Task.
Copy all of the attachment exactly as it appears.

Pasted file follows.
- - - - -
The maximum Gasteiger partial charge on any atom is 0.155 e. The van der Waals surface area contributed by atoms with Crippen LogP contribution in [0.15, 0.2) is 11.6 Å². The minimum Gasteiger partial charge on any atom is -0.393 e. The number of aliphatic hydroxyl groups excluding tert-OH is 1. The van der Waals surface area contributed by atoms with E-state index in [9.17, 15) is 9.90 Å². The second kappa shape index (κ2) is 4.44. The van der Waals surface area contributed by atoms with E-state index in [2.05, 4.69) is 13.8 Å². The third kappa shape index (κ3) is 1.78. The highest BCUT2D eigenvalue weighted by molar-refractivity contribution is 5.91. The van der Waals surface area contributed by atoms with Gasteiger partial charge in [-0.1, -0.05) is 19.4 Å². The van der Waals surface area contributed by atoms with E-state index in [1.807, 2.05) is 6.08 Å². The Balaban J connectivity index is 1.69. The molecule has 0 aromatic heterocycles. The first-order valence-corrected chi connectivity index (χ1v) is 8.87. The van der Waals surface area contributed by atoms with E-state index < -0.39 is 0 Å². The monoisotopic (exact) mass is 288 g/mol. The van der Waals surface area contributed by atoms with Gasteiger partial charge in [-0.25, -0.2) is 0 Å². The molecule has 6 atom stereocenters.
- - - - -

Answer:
The maximum Gasteiger partial charge on any atom is 0.155 e. The van der Waals surface area contributed by atoms with Crippen LogP contribution in [0.15, 0.2) is 11.6 Å². The minimum Gasteiger partial charge on any atom is -0.393 e. The number of aliphatic hydroxyl groups excluding tert-OH is 1. The van der Waals surface area contributed by atoms with E-state index in [9.17, 15) is 9.90 Å². The second kappa shape index (κ2) is 4.44. The van der Waals surface area contributed by atoms with E-state index in [2.05, 4.69) is 13.8 Å². The third kappa shape index (κ3) is 1.78. The highest BCUT2D eigenvalue weighted by molar-refractivity contribution is 5.91. The van der Waals surface area contributed by atoms with Gasteiger partial charge in [-0.1, -0.05) is 19.4 Å². The van der Waals surface area contributed by atoms with E-state index in [1.807, 2.05) is 6.08 Å². The Balaban J connectivity index is 1.69. The molecule has 0 aromatic heterocycles. The first-order valence-corrected chi connectivity index (χ1v) is 8.87. The van der Waals surface area contributed by atoms with E-state index < -0.39 is 0 Å². The monoisotopic (exact) mass is 288 g/mol. The van der Waals surface area contributed by atoms with Gasteiger partial charge in [-0.25, -0.2) is 0 Å². The molecule has 6 atom stereocenters.